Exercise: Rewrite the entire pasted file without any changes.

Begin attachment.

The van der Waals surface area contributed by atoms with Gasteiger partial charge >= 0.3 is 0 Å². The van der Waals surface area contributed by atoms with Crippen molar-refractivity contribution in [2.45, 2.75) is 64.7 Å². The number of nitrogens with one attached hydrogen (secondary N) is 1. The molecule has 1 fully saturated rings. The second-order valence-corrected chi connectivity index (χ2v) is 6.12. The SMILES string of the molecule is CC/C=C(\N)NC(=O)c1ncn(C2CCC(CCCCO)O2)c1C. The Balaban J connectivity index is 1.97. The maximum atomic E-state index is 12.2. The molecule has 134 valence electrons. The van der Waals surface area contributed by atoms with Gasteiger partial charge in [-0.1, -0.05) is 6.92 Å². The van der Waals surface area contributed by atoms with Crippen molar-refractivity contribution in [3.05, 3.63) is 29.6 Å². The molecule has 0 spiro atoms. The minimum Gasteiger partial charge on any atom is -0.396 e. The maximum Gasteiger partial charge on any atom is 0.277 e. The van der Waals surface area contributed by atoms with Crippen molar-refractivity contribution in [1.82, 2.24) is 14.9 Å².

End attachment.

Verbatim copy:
The van der Waals surface area contributed by atoms with Gasteiger partial charge >= 0.3 is 0 Å². The van der Waals surface area contributed by atoms with Crippen molar-refractivity contribution in [2.45, 2.75) is 64.7 Å². The number of nitrogens with one attached hydrogen (secondary N) is 1. The molecule has 1 fully saturated rings. The second-order valence-corrected chi connectivity index (χ2v) is 6.12. The SMILES string of the molecule is CC/C=C(\N)NC(=O)c1ncn(C2CCC(CCCCO)O2)c1C. The Balaban J connectivity index is 1.97. The maximum atomic E-state index is 12.2. The molecule has 134 valence electrons. The van der Waals surface area contributed by atoms with Gasteiger partial charge in [-0.1, -0.05) is 6.92 Å². The van der Waals surface area contributed by atoms with Crippen molar-refractivity contribution in [3.05, 3.63) is 29.6 Å². The molecule has 0 spiro atoms. The minimum Gasteiger partial charge on any atom is -0.396 e. The maximum Gasteiger partial charge on any atom is 0.277 e. The van der Waals surface area contributed by atoms with Crippen molar-refractivity contribution in [1.82, 2.24) is 14.9 Å².